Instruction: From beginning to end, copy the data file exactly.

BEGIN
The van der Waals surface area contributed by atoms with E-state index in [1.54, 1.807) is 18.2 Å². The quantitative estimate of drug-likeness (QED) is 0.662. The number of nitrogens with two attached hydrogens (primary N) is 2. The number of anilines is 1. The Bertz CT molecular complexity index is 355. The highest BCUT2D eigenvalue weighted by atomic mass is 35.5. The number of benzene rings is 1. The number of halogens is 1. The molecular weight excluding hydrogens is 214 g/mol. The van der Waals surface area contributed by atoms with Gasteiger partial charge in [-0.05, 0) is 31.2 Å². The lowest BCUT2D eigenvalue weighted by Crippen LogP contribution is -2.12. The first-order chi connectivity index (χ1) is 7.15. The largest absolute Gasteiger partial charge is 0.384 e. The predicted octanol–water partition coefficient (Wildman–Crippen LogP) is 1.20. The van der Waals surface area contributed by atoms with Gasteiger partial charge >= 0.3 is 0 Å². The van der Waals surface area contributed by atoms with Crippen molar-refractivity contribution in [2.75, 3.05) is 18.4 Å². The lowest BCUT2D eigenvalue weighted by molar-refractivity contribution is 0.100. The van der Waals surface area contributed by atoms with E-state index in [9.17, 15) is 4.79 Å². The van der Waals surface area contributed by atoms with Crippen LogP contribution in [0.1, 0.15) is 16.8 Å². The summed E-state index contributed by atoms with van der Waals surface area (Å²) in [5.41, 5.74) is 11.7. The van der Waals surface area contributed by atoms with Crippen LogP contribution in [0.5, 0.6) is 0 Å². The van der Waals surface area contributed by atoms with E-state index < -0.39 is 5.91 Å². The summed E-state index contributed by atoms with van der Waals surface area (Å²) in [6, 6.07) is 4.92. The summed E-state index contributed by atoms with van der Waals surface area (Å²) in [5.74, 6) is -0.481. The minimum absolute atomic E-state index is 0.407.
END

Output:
The van der Waals surface area contributed by atoms with E-state index in [1.54, 1.807) is 18.2 Å². The quantitative estimate of drug-likeness (QED) is 0.662. The number of nitrogens with two attached hydrogens (primary N) is 2. The number of anilines is 1. The Bertz CT molecular complexity index is 355. The highest BCUT2D eigenvalue weighted by atomic mass is 35.5. The number of benzene rings is 1. The number of halogens is 1. The molecular weight excluding hydrogens is 214 g/mol. The van der Waals surface area contributed by atoms with Gasteiger partial charge in [-0.05, 0) is 31.2 Å². The lowest BCUT2D eigenvalue weighted by Crippen LogP contribution is -2.12. The first-order chi connectivity index (χ1) is 7.15. The largest absolute Gasteiger partial charge is 0.384 e. The predicted octanol–water partition coefficient (Wildman–Crippen LogP) is 1.20. The van der Waals surface area contributed by atoms with Gasteiger partial charge >= 0.3 is 0 Å². The van der Waals surface area contributed by atoms with Crippen molar-refractivity contribution in [2.75, 3.05) is 18.4 Å². The lowest BCUT2D eigenvalue weighted by molar-refractivity contribution is 0.100. The van der Waals surface area contributed by atoms with E-state index in [9.17, 15) is 4.79 Å². The van der Waals surface area contributed by atoms with Crippen LogP contribution in [0.1, 0.15) is 16.8 Å². The summed E-state index contributed by atoms with van der Waals surface area (Å²) in [5.41, 5.74) is 11.7. The van der Waals surface area contributed by atoms with Crippen LogP contribution in [0.5, 0.6) is 0 Å². The van der Waals surface area contributed by atoms with E-state index < -0.39 is 5.91 Å². The summed E-state index contributed by atoms with van der Waals surface area (Å²) in [6, 6.07) is 4.92. The summed E-state index contributed by atoms with van der Waals surface area (Å²) in [5.74, 6) is -0.481. The minimum absolute atomic E-state index is 0.407.